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Learning to Play the HARP
October 31, 2011

Greetings!

 

A week ago the Obama Administration announced revisions to the Home Affordable Refinance Program (HARP).

Better late than never! Actually, coming three years belatedly, a change to HARP may bring some relief to homeowners and the economy.

But is it a viable solution?

As you may know, I have written extensively about the failures of both the Home Affordable Modification Program (HAMP) and HARP.

Is the new and improved version of the two-year old HARP a quick fix or yet another boondoggle in the making?


 

Commentary
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Jonathan Foxx
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Real Estate and Jobs
Last week's announcement stems from the revisions developed by the Federal Housing Finance Agency (FHFA), the GSE's overseer, with feedback from lenders, mortgage insurers and other mortgage industry participants. In a sense the revisions are a patent admission that the economy simply will not regain its strength without a robust real estate market; or, put another way, jobs will not return unless a strengthened real estate market returns.

The linkage of real estate to jobs has roots in the MBS World, a murky realm way below the revisions contemplated by the Administration and the homeowners' needs.

The Federal Reserve has a central place in the MBS World, since it is permitted to participate in the agency MBS financial instruments, and not permitted to participate in buying equity, real estate, or corporate debt.

Remember: MBS yields are the primary trigger in the formation of mortgage rates. The safest financial instruments, of course, are Treasuries; so, relative to Treasuries, the margin or spread between mortgage rates and yields on 10-year Treasuries has continued to move upward. When the Fed makes its MBS purchase, it thereby reduces mortgage interest rates, compressing those relative margins. Operationally speaking, then, a so-called target for mortgage rates is set in this manner.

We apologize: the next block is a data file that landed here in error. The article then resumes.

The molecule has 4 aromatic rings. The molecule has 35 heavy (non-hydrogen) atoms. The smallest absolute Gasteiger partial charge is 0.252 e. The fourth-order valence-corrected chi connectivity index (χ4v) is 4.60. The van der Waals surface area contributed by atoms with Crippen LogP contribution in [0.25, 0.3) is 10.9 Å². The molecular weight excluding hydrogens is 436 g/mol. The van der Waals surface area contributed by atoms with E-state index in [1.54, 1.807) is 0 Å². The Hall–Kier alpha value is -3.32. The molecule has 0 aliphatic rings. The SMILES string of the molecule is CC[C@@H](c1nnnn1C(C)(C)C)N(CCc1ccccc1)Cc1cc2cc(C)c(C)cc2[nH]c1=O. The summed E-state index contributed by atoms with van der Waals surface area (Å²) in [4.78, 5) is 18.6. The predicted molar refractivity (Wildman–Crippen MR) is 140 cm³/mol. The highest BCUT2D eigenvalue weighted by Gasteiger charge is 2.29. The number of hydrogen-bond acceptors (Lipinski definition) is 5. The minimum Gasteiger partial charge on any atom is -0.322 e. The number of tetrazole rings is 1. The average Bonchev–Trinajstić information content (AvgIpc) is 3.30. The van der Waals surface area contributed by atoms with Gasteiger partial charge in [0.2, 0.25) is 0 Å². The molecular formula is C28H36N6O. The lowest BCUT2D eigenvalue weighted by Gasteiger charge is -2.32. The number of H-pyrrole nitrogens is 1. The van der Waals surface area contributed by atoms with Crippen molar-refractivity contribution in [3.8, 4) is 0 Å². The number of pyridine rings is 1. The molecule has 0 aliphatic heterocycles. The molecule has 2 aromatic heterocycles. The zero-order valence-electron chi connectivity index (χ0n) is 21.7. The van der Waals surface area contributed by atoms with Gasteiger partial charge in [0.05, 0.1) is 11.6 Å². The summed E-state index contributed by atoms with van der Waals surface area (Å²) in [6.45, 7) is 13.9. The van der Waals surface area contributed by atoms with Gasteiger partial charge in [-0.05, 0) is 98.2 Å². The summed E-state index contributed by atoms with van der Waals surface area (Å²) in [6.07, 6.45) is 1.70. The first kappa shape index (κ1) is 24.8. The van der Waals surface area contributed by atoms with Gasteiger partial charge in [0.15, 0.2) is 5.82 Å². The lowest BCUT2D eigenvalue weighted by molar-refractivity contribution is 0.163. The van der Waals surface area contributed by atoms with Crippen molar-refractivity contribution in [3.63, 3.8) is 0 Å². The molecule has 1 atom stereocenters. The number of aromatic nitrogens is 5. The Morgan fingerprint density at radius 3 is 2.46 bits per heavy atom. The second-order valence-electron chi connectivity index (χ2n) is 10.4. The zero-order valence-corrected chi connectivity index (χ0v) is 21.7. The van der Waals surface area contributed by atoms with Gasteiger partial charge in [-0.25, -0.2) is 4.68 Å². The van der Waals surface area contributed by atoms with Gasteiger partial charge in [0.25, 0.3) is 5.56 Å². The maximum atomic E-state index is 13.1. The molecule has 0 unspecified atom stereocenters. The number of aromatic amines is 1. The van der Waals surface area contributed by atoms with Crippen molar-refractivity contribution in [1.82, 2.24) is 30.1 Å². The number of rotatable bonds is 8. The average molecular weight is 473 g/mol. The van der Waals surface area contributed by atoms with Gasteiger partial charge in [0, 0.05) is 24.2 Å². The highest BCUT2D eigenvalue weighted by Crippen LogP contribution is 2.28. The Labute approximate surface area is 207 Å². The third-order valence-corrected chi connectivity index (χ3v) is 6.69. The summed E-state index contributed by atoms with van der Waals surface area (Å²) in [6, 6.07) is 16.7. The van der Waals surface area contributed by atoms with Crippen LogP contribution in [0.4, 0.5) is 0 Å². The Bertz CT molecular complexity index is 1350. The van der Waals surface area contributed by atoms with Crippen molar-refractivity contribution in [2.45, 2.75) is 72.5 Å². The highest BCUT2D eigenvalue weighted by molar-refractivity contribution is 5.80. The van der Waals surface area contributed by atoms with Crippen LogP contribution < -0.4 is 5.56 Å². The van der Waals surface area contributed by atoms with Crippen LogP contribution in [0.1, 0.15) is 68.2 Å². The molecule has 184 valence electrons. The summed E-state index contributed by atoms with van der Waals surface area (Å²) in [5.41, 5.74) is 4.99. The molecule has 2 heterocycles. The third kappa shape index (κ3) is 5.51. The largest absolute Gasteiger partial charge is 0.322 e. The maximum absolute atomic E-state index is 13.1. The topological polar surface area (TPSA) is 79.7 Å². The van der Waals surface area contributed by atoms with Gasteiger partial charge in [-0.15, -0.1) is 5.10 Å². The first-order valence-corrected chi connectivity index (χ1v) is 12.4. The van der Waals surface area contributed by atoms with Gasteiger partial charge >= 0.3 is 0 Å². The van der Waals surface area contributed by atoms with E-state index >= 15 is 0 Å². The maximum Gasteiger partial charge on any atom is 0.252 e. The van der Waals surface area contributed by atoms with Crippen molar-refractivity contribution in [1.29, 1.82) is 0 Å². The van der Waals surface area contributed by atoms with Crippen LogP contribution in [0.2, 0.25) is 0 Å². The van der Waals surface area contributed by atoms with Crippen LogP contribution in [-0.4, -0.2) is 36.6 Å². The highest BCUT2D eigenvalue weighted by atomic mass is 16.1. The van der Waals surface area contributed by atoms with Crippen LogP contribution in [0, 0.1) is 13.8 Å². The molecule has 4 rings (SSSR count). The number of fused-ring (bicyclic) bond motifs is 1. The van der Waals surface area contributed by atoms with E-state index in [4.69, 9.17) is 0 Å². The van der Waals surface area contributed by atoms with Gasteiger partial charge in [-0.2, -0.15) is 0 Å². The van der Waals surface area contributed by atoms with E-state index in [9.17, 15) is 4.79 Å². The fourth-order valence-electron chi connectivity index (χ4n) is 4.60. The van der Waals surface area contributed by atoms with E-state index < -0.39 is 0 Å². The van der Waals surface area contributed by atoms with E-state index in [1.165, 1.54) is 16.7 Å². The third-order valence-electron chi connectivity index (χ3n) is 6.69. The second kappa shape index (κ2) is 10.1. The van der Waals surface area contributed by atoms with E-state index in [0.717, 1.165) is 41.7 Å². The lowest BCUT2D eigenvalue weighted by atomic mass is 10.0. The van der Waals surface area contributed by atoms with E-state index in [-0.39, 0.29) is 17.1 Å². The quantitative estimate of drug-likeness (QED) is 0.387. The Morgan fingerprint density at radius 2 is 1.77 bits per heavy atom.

Ostensibly, lower mortgage rates lead to refinances and the concomitant diminution of financial pressure on homeowners who have been trapped in the housing crisis with underwater mortgages, because such reduction both lowers the cost of debt service through refinance and supports purchases of houses, which creates demand - and thus an increase in pricing - for housing.
What Went Wrong?
To date, a tiny percentage of seemingly eligible borrowers have refinanced through HARP.

In my estimation, these are the factors that led to the HARP failure:

-Resistance: the refusal by some second lienholders to subordinate themselves to the first mortgagee.
-Fear: the GSEs might "put back" the new loans if they subsequently move into default, which causes constrained underwriting.
-Restrictions: the original MI being applied to the new loan, particularly if the new loan has a different servicer.
-Reluctance: homeowners afraid of being rejected, lack of public awareness, and insufficient news about program information.

Also, it is common knowledge that lenders have rejected all but the most creditworthy borrowers from taking advantage of HARP, out of reluctance to take on the risk of existing representations and warranties; however, this may yet find a solution (see below).
Plans and Suggestions
In this latest version of HARP, there is an extension of the program's mandates through December 2013. As a quick overview, I think it's fair to describe HARP as a temporary program by the GSEs, the primary goal of which is to permit borrowers whose loans are currently guaranteed by the GSEs to be refinanced, despite the fact that these loans are significantly higher than 80LTV.

There are some important revisions, perhaps the most important being the removal of the 125LTV ceiling. In addition, in many cases a new appraisal is eliminated, fees to borrowers are lowered, and the GSEs are waiving some lender representations and warranties (about which we will know more by November 15, 2011, when the program guidelines are issued).